Waves splash on bare backs and burnt forearms. Navigating a tipsy canoe across wind-stirred lakes. Splitting wood. Fart jokes. Sawing logs for the fire. Cooking under the stars. Carrying 500lbs (it felt like it) on your back through muddy, mile-long portages. Catching, butchering, and eating your catch for dinner.
I just got back from the Boundary Waters Canoe Area Wilderness.
A wilderness it is indeed: expansive lakes and thick forests with zero human development: no houses, no electricity, not even motor boats. Nuttin’. You go out there in a canoe, land somewhere, and survive. The real great outdoors.
The trek into the wilderness was the most difficult physical thing I’ve ever endured.
Paddle an hour and half across a giant lake, against the wind, waves crashing against the canoe. A slow, grueling way to exhaust your endurance. You reach the end, only to portage. That is, pack up your few hundred pounds of gear, yoke-mounted canoe onto your shoulders, and you trudge through a mile of muddy, swampy valleys and rocky hills onto the next lake.
Repeat that four or five times until you reach the deep woods of northern Minnesota.
“I’m not cut out for this!”
After a few hours of this torturous boot camp/death march, my legs rebelled against my mind, my paddling motions resembled claymation, and I entertained the possibility that I was stuck in some sort of lake-portage-lake-portage infinite loop.
7 hours later, we approached a suitable campsite. I thanked my Maker for bringing my suffering to an end.
Upon arrival, the mosquitos greeted us – and never ceased their greeting even until our departure one week later – and over the following days, invited more of their long-billed, vampirous friends to our party.
It was only the heat of midday that drove the damned things from our midst. But taking over their shift were the flies: the biting-through-your-clothes variety that seemed to have developed both a resistance to deet and superfly speed abilities which make them impervious to swatting.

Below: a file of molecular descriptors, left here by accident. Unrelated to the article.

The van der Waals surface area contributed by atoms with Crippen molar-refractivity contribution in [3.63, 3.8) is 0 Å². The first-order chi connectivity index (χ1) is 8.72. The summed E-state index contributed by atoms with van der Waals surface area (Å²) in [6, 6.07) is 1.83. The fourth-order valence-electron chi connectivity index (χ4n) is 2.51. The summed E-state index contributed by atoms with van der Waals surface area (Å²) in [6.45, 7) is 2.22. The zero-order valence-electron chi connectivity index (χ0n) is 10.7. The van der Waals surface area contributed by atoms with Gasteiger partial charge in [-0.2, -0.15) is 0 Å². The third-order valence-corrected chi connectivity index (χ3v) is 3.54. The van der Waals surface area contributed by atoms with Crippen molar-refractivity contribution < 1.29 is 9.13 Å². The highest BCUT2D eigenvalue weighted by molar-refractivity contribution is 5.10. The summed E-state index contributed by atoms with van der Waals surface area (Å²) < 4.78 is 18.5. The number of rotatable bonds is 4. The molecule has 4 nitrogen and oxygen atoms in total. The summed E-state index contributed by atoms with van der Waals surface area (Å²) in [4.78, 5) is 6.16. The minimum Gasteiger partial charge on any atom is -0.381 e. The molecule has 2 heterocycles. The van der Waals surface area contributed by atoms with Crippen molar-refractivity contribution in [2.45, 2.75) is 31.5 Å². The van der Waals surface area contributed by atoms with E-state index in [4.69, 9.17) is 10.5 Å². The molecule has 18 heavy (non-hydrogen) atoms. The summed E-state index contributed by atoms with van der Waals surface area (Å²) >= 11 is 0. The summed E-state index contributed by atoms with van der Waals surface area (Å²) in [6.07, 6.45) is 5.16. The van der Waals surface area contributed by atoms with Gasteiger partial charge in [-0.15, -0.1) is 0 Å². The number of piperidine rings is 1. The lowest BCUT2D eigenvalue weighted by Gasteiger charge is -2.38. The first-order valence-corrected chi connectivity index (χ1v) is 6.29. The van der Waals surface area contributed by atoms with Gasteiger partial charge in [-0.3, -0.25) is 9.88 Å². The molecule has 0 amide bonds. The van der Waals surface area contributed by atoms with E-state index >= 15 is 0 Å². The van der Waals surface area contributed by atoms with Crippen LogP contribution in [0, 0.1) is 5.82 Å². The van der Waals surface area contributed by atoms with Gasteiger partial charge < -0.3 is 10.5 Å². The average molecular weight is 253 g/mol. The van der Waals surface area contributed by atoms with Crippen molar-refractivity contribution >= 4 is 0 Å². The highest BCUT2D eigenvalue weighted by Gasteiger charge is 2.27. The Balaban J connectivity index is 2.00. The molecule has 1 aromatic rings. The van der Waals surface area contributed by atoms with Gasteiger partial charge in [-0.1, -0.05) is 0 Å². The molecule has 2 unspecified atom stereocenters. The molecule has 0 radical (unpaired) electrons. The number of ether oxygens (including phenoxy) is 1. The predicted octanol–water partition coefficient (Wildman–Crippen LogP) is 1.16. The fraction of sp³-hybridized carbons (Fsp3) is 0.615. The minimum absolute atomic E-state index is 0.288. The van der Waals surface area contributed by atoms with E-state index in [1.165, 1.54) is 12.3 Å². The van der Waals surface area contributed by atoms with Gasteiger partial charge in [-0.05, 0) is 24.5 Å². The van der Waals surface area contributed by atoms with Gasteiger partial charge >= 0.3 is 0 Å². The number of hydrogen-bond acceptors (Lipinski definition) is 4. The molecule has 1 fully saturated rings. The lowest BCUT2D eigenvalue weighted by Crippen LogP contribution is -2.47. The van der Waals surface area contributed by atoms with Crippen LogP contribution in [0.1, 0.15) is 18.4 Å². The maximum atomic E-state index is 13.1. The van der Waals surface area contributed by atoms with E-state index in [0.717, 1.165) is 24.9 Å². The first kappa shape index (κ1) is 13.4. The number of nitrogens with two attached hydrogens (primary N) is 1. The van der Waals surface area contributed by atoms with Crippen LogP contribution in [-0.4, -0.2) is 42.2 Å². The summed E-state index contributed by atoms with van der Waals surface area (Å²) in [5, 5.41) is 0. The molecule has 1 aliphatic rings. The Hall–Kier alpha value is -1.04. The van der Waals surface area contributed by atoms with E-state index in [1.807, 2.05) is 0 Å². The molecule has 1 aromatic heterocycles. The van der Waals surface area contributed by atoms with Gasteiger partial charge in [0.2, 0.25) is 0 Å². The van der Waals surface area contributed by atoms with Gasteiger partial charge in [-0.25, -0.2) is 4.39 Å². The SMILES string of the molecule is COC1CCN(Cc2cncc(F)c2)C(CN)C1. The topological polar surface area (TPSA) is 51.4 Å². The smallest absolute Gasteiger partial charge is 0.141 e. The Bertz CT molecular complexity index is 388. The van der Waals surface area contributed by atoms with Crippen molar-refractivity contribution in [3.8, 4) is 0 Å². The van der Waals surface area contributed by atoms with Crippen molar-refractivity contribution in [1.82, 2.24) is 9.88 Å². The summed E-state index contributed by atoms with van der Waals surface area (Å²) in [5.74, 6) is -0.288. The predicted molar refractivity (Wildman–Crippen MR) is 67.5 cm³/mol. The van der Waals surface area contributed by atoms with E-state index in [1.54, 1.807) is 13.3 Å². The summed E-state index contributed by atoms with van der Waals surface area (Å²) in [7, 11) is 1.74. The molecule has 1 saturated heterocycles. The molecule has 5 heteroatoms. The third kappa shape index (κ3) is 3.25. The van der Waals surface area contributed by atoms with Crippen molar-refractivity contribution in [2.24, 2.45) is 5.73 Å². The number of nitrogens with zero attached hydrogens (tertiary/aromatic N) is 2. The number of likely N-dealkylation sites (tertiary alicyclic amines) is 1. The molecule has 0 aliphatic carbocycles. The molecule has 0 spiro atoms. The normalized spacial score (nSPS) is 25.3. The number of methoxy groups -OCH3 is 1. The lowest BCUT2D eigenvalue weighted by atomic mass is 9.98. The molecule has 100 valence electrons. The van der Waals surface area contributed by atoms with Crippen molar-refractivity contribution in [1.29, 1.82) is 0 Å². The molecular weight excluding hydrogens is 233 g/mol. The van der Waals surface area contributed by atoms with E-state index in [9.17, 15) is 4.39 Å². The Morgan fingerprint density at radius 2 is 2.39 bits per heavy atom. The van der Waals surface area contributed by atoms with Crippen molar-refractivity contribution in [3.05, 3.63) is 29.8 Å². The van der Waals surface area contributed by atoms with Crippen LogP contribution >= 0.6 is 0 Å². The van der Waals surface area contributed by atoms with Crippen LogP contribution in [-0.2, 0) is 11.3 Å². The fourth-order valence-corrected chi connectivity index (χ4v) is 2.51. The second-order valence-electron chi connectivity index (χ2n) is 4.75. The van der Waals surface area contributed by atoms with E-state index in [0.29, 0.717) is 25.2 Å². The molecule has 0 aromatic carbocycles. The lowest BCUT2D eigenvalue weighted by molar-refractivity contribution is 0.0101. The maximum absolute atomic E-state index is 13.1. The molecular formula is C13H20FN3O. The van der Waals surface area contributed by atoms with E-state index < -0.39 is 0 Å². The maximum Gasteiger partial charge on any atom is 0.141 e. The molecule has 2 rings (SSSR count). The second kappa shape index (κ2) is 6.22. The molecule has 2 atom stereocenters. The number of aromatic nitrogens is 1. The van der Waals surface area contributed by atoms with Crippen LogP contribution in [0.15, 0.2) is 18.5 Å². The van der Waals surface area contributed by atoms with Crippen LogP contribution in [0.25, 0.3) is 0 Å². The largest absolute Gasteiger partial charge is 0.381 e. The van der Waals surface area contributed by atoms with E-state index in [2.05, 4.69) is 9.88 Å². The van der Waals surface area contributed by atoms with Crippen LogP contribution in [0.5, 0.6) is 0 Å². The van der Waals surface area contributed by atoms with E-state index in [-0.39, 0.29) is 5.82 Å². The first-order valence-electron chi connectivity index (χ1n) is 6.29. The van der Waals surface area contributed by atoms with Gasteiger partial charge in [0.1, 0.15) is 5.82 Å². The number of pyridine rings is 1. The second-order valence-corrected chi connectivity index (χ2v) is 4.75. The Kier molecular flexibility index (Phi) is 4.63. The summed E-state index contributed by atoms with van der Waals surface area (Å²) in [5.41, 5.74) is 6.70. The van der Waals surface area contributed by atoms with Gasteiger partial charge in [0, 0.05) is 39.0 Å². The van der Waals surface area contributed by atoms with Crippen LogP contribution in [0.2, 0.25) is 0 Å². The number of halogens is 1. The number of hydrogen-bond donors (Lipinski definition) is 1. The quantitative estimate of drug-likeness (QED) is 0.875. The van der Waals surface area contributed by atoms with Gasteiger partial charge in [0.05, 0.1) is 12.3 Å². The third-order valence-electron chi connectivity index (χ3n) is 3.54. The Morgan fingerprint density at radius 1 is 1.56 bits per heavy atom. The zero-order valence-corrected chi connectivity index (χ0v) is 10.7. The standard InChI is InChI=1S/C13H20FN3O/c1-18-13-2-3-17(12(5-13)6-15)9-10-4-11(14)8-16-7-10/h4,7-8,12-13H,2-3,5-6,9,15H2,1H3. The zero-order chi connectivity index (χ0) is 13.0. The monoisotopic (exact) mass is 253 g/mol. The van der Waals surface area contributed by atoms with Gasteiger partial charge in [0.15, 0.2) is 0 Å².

Wake up at 5am, saw up some wood, chop it into pieces with an axe, start a fire, boil some lake water, make breakfast of some sort if you were a masochist who enjoyed carrying pack-mule sized goods in with you. Were were such masochists, and we did so while enduring the sun, flies, and mosquitos.
With all this digital complaining (I complained in real life, too, don’t worry), you might think I’d swear off ever returning to such a place.
Yet, the experience was worth all the pain and more. I’ll go again next year, and I’ll bring my son.
The Boundary Waters are both harsh and majestic.
At one point, I climbed up to the highest point on our little island, looked around, and all I could see was vast forest and pristine, untouched lakes. In my head, I thought, “Wow. Lord, you made this. And it’s magnificent. I’m blown away.”
Nature has a way of connecting you with God unlike any human-created thing. For a technologist who works with computers and software everyday, that was huge.
Hanging out with other dudes was fun. There were 5 of us, plus an eleven year-old. All dudes. And we did dude stuff. Let it all hang out there, spoke our mind, ripped ass and didn’t apologize for it. Cracked jokes (some stale and retold a few times!). Talked theology, politics, life, women, jobs, the future, remembered old times, beatboxed, made up lyrics to imaginary Metallica songs – all of it – around a campfire under the open sky in the deep north woods.
As we set to depart, I stood up on a small cliff and looked over the waters. I realized I was a better man having gone through all this. And when we, after repeating the grueling paddling-portage loop, finally left the wilderness and posed for a picture with the whole gang, I felt victorious, as if I had battled nature and came out alive.
The Boundary Waters of the Minnesota north woods is something you experience. Writing a blog post about it doesn’t do it full service. Experiences like that last a lifetime. I’ll be bringing my son next year.
Up next: Israel. I’m headed to the Holy Land next week. I’m thinking that experience will blow away even the majesty of the Minnesota Boundary Waters.